Show us the video: No backsliding on police accountability

Once again, Harrisburg legislators are pushing a bill that would damage the relationship between police officers and the communities they serve.

On Friday, the ACLU detailed how Senate Bill 560 would prevent access to police body-worn camera footage:

It will insure that body camera video falls outside the state’s Right To Know Law, for one thing — meaning that the rules allowing civilians to obtain policies, meeting minutes, and even internal emails sent to and from government employees, will not apply to video produced by police.

Just so we’re clear: This is footage of activity in public where we are entitled to be, taken by law enforcement officers who we pay to protect us, while they're on duty. It defies reason that footage from these cameras, which have been heralded as a major development in police transparency, should suddenly be hidden from the public.

The very people who hold special powers over the public, and who have the highest responsibility to respect our rights and ensure public safety, would suddenly be shielded from the view of that same public at the very moments when the need for transparency is most urgent.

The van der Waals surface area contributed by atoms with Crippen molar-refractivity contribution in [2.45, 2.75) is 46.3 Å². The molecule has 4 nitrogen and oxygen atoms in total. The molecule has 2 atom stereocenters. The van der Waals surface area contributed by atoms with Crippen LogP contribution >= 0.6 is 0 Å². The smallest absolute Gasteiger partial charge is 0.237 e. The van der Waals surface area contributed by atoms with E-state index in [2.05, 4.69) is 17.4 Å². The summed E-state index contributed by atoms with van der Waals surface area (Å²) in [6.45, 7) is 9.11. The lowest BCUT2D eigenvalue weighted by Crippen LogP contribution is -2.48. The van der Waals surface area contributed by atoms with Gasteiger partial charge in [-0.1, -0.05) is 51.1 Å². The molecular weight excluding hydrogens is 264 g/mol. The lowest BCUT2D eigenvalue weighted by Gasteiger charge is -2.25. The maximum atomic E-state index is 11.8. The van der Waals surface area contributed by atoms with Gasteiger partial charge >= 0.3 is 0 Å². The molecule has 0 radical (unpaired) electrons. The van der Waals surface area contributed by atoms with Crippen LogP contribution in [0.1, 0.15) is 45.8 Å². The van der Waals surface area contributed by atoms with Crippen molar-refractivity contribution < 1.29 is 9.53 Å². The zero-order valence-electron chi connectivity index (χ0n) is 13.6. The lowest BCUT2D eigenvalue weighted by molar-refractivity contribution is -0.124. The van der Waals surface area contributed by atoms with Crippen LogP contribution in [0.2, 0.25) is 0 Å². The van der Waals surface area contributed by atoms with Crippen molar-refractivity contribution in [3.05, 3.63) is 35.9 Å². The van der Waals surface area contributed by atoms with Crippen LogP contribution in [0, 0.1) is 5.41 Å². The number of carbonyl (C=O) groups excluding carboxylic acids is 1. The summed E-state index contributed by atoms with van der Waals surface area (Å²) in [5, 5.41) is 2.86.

This latest move underscores why Philadelphia needs a truly progressive prosecutor — one who will stand up to the kind of regressive policies that come out of Republican-controlled state governments, along with those that come out of a US Justice Department led by Jeff Sessions.

I stand with the ACLU and other criminal justice reformers in opposing this move towards less openness. In the post-Ferguson era — and after the public outcry in our own city after the police shooting of Brandon Tate-Brown — the double standard created by this wrongheaded bill would only erode public confidence in our criminal justice system. Eroding that confidence would also make the jobs of hardworking officers of goodwill more difficult and more dangerous.

As Philadelphia’s District Attorney, I will exercise my discretion as the law permits to release such videos as needed so that we, the public, can see what we have the right to see.